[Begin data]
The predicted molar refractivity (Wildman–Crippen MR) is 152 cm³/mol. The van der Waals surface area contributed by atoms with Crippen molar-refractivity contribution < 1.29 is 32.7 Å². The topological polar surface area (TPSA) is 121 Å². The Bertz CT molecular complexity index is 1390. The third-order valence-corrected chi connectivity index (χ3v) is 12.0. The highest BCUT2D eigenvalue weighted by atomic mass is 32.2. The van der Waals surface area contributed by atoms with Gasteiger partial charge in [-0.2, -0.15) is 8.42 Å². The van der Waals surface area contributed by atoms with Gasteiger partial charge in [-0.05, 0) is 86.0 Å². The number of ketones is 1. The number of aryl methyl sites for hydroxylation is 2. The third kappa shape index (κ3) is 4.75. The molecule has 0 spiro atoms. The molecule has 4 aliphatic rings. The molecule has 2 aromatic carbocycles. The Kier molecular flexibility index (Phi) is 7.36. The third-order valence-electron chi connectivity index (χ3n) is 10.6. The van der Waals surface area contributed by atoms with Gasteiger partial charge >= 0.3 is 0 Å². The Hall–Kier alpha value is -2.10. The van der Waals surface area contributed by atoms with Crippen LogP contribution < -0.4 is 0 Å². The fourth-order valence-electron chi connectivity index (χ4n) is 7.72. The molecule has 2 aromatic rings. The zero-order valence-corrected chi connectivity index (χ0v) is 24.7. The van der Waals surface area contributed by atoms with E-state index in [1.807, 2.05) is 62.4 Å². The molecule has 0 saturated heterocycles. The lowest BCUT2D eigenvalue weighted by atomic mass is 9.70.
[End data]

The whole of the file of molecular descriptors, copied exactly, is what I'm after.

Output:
The predicted molar refractivity (Wildman–Crippen MR) is 152 cm³/mol. The van der Waals surface area contributed by atoms with Crippen molar-refractivity contribution < 1.29 is 32.7 Å². The topological polar surface area (TPSA) is 121 Å². The Bertz CT molecular complexity index is 1390. The third-order valence-corrected chi connectivity index (χ3v) is 12.0. The highest BCUT2D eigenvalue weighted by atomic mass is 32.2. The van der Waals surface area contributed by atoms with Gasteiger partial charge in [-0.2, -0.15) is 8.42 Å². The van der Waals surface area contributed by atoms with Gasteiger partial charge in [-0.05, 0) is 86.0 Å². The number of ketones is 1. The number of aryl methyl sites for hydroxylation is 2. The third kappa shape index (κ3) is 4.75. The molecule has 0 spiro atoms. The molecule has 4 aliphatic rings. The molecule has 2 aromatic carbocycles. The Kier molecular flexibility index (Phi) is 7.36. The third-order valence-electron chi connectivity index (χ3n) is 10.6. The van der Waals surface area contributed by atoms with Gasteiger partial charge >= 0.3 is 0 Å². The Hall–Kier alpha value is -2.10. The van der Waals surface area contributed by atoms with Crippen LogP contribution < -0.4 is 0 Å². The fourth-order valence-electron chi connectivity index (χ4n) is 7.72. The molecule has 2 aromatic rings. The zero-order valence-corrected chi connectivity index (χ0v) is 24.7. The van der Waals surface area contributed by atoms with E-state index in [1.807, 2.05) is 62.4 Å². The molecule has 0 saturated heterocycles. The lowest BCUT2D eigenvalue weighted by atomic mass is 9.70.